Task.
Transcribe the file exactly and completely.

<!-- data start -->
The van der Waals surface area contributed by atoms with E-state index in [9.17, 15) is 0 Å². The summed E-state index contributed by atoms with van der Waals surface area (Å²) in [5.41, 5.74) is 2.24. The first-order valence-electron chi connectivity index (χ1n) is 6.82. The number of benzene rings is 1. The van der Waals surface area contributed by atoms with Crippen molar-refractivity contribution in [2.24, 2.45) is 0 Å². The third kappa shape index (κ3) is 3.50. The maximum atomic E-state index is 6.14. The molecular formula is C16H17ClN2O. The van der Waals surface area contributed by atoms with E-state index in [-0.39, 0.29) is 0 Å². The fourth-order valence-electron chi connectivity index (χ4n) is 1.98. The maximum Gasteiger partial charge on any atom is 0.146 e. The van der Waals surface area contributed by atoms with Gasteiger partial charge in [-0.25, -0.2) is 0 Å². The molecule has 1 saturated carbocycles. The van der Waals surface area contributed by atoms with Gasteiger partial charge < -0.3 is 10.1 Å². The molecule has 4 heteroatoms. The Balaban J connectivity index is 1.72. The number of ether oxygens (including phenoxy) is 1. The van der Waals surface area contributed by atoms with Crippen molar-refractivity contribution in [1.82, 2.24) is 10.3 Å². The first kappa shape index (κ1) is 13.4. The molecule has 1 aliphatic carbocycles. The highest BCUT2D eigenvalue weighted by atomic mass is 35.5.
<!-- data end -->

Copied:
The van der Waals surface area contributed by atoms with E-state index in [9.17, 15) is 0 Å². The summed E-state index contributed by atoms with van der Waals surface area (Å²) in [5.41, 5.74) is 2.24. The first-order valence-electron chi connectivity index (χ1n) is 6.82. The number of benzene rings is 1. The van der Waals surface area contributed by atoms with Crippen molar-refractivity contribution in [2.24, 2.45) is 0 Å². The third kappa shape index (κ3) is 3.50. The maximum atomic E-state index is 6.14. The molecular formula is C16H17ClN2O. The van der Waals surface area contributed by atoms with E-state index in [-0.39, 0.29) is 0 Å². The fourth-order valence-electron chi connectivity index (χ4n) is 1.98. The maximum Gasteiger partial charge on any atom is 0.146 e. The van der Waals surface area contributed by atoms with Gasteiger partial charge in [-0.25, -0.2) is 0 Å². The molecule has 1 saturated carbocycles. The van der Waals surface area contributed by atoms with Gasteiger partial charge < -0.3 is 10.1 Å². The molecule has 4 heteroatoms. The Balaban J connectivity index is 1.72. The number of ether oxygens (including phenoxy) is 1. The van der Waals surface area contributed by atoms with Crippen molar-refractivity contribution in [1.82, 2.24) is 10.3 Å². The first kappa shape index (κ1) is 13.4. The molecule has 1 aliphatic carbocycles. The highest BCUT2D eigenvalue weighted by atomic mass is 35.5.